In times of stress, trauma and crisis—whether on a personal or global scale—it can be all too easy for us to externalize a larger-than-life figure who can assuage our suffering, a Hero who comes to the fore even as we recede into the background. In taking on our collective burden, however, such an omnipotent Hero can actually undermine us, representing as it does the very same characteristics we fail to note in one another. By granting the Hero to power to set things right, we seem to deny it to ourselves, leaving us temporarily lightened but ultimately helpless.
In response, Sue Grand deconstructs the myth of the Heroic and argues for the "ordinary hero," a more realistic figure with the same limitations, concerns and fears as the rest of us, but who nonetheless stands up for the greater good in the face of danger, despair and villainy. From the foundation of relational psychoanalysis, Grand incorporates cultural and ethical considerations in her examination of what this ordinary hero might look like, a trip that takes us from the consulting room to right outside our front doors, from the heart of a "civilized" nation to the myriad war-torn regions dappling the globe, both past and present. Along the way we meet individuals whose encounters with adversity range from the mundane to the catastrophic, and learn how they struggle against the dubious concept of the Hero looming large in their lives. Recounting this journey in finely-tuned yet imminently accessible and enjoyable prose, Grand demonstrates that the best place to ultimately find the ordinary hero is within each other: The hero is us.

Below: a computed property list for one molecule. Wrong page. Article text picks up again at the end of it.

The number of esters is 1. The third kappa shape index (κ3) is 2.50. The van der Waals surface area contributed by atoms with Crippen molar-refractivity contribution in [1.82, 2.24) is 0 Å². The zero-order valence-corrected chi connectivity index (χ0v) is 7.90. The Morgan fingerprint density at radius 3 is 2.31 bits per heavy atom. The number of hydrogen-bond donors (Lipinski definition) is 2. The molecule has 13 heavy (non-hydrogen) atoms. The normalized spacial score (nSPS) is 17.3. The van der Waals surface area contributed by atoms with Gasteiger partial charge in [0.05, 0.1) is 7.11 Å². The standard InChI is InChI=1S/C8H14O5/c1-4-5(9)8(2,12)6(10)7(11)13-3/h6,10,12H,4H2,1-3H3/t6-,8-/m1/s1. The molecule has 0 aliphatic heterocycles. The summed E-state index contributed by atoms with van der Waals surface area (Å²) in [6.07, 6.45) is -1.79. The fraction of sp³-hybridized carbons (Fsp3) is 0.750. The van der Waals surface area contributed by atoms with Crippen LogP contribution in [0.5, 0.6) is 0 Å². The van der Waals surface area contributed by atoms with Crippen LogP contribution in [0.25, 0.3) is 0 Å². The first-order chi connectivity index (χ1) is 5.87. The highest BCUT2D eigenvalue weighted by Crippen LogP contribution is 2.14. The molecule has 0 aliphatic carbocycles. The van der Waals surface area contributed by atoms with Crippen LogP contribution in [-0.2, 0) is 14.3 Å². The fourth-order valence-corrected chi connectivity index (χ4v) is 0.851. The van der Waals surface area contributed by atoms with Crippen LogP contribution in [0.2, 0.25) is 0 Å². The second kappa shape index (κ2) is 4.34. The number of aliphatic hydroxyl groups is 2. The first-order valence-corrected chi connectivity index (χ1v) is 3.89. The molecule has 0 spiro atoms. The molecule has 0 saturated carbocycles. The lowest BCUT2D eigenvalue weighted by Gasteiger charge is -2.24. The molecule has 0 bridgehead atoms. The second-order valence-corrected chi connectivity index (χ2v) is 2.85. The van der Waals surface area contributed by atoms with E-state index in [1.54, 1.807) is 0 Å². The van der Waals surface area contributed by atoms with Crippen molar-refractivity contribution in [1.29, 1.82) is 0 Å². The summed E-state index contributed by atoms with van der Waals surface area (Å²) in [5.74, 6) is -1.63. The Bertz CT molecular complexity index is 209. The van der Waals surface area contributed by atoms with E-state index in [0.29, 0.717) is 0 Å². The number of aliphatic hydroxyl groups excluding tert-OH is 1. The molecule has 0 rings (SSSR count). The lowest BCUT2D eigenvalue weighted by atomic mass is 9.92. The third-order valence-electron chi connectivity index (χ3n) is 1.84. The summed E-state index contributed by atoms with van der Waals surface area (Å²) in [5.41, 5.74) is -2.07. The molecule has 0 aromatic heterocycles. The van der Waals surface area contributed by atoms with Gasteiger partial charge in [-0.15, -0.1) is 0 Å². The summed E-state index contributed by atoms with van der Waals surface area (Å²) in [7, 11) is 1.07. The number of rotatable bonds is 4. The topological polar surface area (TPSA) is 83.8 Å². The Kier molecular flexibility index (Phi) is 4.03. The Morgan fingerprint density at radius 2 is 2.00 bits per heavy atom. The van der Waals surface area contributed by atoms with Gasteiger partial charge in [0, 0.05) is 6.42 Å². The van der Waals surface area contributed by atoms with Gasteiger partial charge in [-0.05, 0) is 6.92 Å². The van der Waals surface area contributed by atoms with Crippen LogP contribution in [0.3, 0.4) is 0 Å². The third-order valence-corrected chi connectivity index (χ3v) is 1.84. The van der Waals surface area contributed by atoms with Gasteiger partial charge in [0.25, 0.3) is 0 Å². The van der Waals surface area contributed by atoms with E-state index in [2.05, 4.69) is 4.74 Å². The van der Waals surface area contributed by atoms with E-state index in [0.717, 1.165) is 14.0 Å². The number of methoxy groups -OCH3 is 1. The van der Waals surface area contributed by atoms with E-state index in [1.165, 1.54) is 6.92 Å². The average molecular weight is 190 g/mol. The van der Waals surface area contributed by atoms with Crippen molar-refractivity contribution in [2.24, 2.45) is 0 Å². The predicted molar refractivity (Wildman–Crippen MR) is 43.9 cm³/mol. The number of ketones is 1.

Table of Contents
Introduction. Part I: Annihilation and the Psychesoma: Failed Courage, False Courage, Real Resistance. Heroic Fantasms: Infections of Terror in the Analytic Hour. Manic Courage: Violence, Displacement, and the Borrowed Phallus. Unsexed and Ungendered: Asserting Truth and Reconceiving Speech. Part II: Violent Contrast, Activist Narratives. Terrorism and Group Violence: The Destruction and Restoration of the Name. Genocide: Sacrifice and the Absurd. Ethical Force, Obscurity, and the Veil. Terrorism, War, Genocide: The Search for Embodied Writing. Conclusion.
Sue Grand, Ph.D., is faculty and supervisor at the New York University Postdoctoral Program in Psychotherapy and Psychoanalysis, where she holds a specialization in trauma as well as family and couples. In addition, she is faculty at the Mitchell Center for Relational Psychoanalysis, the Manhattan Institute for Psychoanalysis, the National Institute for the Psychotherapies, and the Psychoanalytic Institute of Northern California. She is an associate editor of Psychoanalytic Dialogues and author of The Reproduction of Evil (Analytic Press, 2000), and has a private practive in New York City and Teaneck, NJ.